Saturday, November 22, 2008

The Grooms "I Deserve A Little Bit More" (Shiptown)

When it comes to the Tidewater music scene of the 60's & 70's, there were few figures more important or better regarded than Shiptown Records founder Noah Biggs. Ever the dapper gentleman, Mr. Biggs, always attired in a fine suit and matching brimmed hat, was nearly as famous around Norfolk for his sharp fashion sense as his business savvy. In the early 60's he managed the local group Norman Johnson and Showmen and succeeded in getting them signed to New Orleans label Minit. With their name simplified to The Showmen, the group immediately achieved huge national success with "It Will Stand". Building on this triumph, Mr. Biggs soon opened the record store Nimrod (named for the Biblical great-grandson of Noah) on Church Street in Norfolk. Nimrod soon became an epicenter for youngsters with an interest in music. There was a booking agency based out of the store, and even a make shift recording studio in back with The Positive Sounds serving as the house band.
By the second half of the 60's, Noah Biggs had christened new record labels including How Big, Gregory and Shiptown to serve as outlets for the talent he had been discovering and developing. With a roster boasting the likes of Ida Sands, Barbara Stant,and The Soul Duo, Biggs's family of labels had achieved quite a reputation regionally.
Constantly aspiring to utilize his extensive connections to get his artists to the next level, Mr. Biggs viewed many of the releases on his local labels as demos to showcase songs and performers and create a buzz in order to get them placed with larger national companies. As a result, some Shiptown releases can be hard to track down because they had very limited pressing runs (sometimes 200 or less).

One of the last releases on Shiptown, the lone 45 by The Grooms, came in the mid 70's, only a few years before the passing of Noah Biggs in late 1978. The single's A-side, "Slow Down", is phenomenal mid tempo funk with amazing vocals and a killer horn arrangement. Please check out Brent Hosier's Ol' Virginia Soul: Encore! CD for "Slow Down" as well as more information about The Grooms and selections from some of the group's Shiptown labelmates.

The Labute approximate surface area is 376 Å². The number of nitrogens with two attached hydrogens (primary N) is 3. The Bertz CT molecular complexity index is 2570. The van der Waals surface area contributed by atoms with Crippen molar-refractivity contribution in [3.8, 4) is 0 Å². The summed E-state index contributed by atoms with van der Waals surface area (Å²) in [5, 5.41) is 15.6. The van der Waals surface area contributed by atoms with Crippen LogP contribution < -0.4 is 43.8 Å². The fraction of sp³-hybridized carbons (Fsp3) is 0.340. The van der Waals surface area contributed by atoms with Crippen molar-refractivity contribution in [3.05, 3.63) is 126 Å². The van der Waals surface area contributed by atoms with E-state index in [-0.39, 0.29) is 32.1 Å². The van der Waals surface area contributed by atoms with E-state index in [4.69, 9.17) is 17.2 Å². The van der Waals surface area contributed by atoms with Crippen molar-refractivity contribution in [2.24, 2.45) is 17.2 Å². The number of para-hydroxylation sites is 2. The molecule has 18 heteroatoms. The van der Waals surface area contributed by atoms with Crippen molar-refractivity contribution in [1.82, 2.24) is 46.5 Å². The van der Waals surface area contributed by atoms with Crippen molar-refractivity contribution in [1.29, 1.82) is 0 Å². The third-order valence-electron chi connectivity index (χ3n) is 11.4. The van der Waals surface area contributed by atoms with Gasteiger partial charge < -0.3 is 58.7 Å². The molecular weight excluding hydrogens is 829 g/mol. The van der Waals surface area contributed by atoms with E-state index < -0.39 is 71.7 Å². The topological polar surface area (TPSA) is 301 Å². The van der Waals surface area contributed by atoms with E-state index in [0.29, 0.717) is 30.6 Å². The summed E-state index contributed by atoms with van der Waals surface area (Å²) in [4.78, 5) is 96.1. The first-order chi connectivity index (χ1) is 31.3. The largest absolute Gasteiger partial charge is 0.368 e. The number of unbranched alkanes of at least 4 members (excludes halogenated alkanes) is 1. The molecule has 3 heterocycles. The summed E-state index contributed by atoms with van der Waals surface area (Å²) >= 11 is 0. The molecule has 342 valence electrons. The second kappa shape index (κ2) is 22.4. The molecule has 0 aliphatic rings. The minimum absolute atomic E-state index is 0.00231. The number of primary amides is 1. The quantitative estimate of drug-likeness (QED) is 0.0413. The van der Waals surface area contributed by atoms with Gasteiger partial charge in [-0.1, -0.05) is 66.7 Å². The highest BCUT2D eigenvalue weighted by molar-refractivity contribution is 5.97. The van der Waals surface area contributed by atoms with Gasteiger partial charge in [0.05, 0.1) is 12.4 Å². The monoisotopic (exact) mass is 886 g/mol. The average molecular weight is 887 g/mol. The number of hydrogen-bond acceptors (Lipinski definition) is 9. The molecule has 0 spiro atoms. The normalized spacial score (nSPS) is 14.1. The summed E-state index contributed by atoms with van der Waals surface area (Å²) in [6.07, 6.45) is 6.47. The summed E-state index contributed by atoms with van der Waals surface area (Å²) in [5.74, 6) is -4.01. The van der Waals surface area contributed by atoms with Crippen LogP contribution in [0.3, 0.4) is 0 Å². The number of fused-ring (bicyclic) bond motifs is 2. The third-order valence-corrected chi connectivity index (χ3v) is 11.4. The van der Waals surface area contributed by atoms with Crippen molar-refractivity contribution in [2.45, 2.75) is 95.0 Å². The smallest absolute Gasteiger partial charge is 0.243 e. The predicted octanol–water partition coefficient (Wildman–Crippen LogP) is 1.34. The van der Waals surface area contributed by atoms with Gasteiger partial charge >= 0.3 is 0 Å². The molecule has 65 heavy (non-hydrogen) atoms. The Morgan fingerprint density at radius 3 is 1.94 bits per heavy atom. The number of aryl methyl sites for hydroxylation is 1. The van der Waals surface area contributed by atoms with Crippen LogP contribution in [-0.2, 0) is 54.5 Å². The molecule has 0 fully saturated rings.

The devastating B-side "I Deserve A Little Bit More" is a nearly five and a half minute beat ballad that slowly builds to a spine tingling crescendo. This is raw group soul at its best, with a wonderfully gritty mix of tight harmonies and nearly unhinged emotion. You can feel the longing, as the lead's voice cracks a little bit at the very end. If this one doesn't move you, check your pulse.

Please visit Shiptown Records, recently relaunched by the new Mr. Biggs, Noah's son Howard, for an amazing collection of sounds, video and photos of artists past and present. The tradition continues!

Special thanks to group harmony advocate and unwavering champion of the ballad, Kym Fuller.

The Grooms "I Deserve A Little Bit More"

Friday, November 14, 2008

Randolph Bros "What It Is Pt.1" (Star City)

On November 23rd, 1949 the city of Roanoke, Va switched on an illuminated star high atop Mill Mountain, which still shines there to this day. Perhaps the mountains of Virginia would not be the first place to come to mind as a hotbed for soul & funk, but "The Star City" boasted such heavyweights as Earl Carter & the Fantastic 6 and fellow funkateers The Randolph Brothers. In the early 70's, The Randolphs decided to put The Star Of The South on the R&B map with two strong singles, "What It Is" was the first. (Don't worry kids, we'll get the other one up soon.)

Randolph Bros. "What it is Pt.1"

Thursday, November 6, 2008

Blackdog "Something Funky" (Studio 1)

Indeed it is. In an area best known for bluegrass and southern rock comes this slab of synth laden funk. The Tazewell/Bluefield VA area is rich in musical history and culture, but I dare to say there's not much "funk" to be found. Could it be a song written to cash in on a trend? Probably, but they did one hell of a job (The B side ballad shows that they probably should have stuck with R&B). The Average White Band did one thing, their three degree of separation copycats at least were a bit more interesting. Check out the organ as well, it's very tasty.

Blackdog "Something Funky"